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Junya Watanabe AW16
Junya Watanabe AW16Photography Evan Schreiber

Junya Watanabe’s cut-out couture

Japan’s techno couturier puts on a breathtaking display of origami-like garments crafted from polyurethane

Hyper construction dress. That was the clue thrown out after Junya Watanabe’s singularly technical collection.  The mathematical theory of geometry in German was printed on the invitations and the dresses that we saw mirrored the compass and protractor renderings of circles, parallelograms and triangles. Polygon-shaped helmets and elliptical spheres obscured the heavily made-up faces with arched Marlene Dietrich brows, contoured cheekbones and black latex wig caps. They looked severe and sharp – much like the laser-cut polyurethane, bonded with nylon tricot, that dominated the collection. Watanabe has often explored the tropes of traditional workwear and as the focus fell on this industrial fabric, used mainly for car interiors, the mechanical and utilitarian once again came to the fore.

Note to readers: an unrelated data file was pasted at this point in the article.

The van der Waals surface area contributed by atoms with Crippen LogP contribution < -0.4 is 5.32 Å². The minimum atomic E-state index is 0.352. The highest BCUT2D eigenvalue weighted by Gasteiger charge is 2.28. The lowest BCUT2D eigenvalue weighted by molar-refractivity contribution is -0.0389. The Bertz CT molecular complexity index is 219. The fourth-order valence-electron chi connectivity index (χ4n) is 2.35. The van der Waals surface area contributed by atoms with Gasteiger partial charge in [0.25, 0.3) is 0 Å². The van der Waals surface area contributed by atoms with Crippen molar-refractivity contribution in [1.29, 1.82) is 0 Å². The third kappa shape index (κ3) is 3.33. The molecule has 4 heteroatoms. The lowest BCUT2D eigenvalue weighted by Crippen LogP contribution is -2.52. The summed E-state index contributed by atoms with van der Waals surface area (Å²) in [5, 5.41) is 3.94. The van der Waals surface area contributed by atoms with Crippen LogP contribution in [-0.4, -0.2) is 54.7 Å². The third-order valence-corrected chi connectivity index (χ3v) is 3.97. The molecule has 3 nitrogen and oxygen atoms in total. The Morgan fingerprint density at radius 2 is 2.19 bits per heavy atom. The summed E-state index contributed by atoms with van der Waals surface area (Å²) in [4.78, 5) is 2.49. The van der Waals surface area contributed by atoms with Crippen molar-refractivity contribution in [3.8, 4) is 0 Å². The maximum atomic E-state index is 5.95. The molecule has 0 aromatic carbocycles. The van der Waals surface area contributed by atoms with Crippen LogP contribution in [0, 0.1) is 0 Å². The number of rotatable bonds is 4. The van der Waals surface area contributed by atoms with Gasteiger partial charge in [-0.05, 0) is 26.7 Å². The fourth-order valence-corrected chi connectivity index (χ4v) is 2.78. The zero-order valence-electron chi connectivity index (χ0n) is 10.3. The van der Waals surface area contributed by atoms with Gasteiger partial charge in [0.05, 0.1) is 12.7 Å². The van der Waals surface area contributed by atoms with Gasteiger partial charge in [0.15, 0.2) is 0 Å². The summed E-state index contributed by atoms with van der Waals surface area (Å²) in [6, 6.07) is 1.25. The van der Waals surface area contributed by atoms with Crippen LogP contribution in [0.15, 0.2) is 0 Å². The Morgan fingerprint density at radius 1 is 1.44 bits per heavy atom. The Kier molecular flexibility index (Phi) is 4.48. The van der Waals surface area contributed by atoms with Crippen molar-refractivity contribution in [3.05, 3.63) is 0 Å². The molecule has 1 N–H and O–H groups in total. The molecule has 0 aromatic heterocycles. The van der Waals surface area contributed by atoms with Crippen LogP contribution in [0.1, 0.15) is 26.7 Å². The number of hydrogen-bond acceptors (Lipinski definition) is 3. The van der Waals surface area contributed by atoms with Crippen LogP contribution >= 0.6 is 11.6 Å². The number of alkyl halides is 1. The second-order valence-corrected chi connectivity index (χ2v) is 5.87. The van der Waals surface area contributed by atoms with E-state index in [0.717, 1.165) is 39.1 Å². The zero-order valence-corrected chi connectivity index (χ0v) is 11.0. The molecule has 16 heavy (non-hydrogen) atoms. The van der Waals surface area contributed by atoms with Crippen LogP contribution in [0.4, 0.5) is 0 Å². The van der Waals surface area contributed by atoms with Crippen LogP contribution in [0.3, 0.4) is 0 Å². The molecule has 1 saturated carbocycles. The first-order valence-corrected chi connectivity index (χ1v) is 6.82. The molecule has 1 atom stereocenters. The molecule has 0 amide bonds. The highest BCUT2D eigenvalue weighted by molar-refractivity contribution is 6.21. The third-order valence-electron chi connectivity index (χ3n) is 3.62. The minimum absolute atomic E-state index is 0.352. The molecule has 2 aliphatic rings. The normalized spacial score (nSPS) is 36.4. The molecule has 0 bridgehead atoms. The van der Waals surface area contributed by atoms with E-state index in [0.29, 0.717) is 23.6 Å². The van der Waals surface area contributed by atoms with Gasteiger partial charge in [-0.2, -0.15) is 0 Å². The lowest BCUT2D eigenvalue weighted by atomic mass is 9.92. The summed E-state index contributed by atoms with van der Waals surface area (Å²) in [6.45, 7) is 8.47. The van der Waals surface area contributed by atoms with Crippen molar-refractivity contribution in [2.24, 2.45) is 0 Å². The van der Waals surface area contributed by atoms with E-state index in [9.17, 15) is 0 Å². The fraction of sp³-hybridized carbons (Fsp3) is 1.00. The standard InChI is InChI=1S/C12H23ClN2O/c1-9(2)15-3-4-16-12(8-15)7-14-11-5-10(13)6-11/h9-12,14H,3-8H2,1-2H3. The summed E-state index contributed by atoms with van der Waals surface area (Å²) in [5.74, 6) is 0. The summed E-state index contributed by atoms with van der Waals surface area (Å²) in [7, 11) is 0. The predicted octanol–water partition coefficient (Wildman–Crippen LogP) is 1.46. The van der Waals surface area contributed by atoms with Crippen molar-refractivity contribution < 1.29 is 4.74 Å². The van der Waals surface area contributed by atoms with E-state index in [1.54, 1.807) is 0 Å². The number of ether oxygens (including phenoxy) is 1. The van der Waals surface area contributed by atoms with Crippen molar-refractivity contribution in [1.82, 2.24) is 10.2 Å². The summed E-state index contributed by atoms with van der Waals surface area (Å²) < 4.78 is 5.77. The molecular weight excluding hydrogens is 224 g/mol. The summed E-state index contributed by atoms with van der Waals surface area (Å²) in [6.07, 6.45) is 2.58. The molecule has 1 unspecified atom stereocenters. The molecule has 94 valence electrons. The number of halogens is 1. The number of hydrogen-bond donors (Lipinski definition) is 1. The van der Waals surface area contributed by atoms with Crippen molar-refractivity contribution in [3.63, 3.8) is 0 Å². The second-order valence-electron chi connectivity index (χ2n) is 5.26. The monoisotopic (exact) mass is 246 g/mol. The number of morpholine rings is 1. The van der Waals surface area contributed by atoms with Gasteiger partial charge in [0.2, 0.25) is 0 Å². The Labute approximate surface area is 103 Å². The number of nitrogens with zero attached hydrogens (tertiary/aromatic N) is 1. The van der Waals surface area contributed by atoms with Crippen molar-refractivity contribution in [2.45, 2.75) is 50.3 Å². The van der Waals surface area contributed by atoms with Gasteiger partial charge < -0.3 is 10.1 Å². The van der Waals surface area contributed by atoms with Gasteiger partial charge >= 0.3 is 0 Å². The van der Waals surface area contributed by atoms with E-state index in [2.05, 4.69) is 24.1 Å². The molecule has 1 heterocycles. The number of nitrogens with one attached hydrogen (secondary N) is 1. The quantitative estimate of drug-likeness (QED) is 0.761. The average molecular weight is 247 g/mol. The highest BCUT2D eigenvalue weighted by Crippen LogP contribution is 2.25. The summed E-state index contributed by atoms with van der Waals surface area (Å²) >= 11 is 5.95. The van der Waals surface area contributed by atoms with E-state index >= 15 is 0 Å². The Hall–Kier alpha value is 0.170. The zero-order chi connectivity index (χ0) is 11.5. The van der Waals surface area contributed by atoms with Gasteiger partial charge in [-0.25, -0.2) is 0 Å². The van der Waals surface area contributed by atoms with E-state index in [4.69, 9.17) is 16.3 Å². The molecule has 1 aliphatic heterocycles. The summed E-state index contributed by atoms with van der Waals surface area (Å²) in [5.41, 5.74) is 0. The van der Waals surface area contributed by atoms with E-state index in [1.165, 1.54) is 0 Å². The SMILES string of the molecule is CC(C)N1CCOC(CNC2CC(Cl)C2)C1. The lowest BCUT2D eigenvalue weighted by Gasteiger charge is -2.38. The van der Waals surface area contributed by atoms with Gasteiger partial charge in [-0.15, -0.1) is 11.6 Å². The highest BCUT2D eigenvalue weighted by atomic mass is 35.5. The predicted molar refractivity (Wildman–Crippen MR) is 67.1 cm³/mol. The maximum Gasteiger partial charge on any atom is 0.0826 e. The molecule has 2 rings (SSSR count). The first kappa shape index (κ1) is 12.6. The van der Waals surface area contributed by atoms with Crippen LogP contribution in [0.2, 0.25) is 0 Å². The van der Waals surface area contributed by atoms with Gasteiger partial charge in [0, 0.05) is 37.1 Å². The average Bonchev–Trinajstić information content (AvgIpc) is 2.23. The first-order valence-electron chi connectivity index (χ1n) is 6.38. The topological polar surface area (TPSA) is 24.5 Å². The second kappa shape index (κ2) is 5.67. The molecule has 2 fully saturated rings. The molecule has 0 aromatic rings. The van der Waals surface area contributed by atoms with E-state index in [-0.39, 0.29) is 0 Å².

Using mathematical logic to defy fashion’s logic is also something Watanabe has explored before but here, it was his sole focus, as he eked out dresses from complex geometric pattern cutting until they started to collapse in on themselves. Towards the end of the show, the dresses became less perpendicular and the shapes more haphazardly placed together, like the scribblings on a mathematician’s chalkboard going askew. This was Watanabe showing off his technical prowess as well as maddeningly trying to find an answer through numbers. Everything can be quantified, but does it necessarily need to be?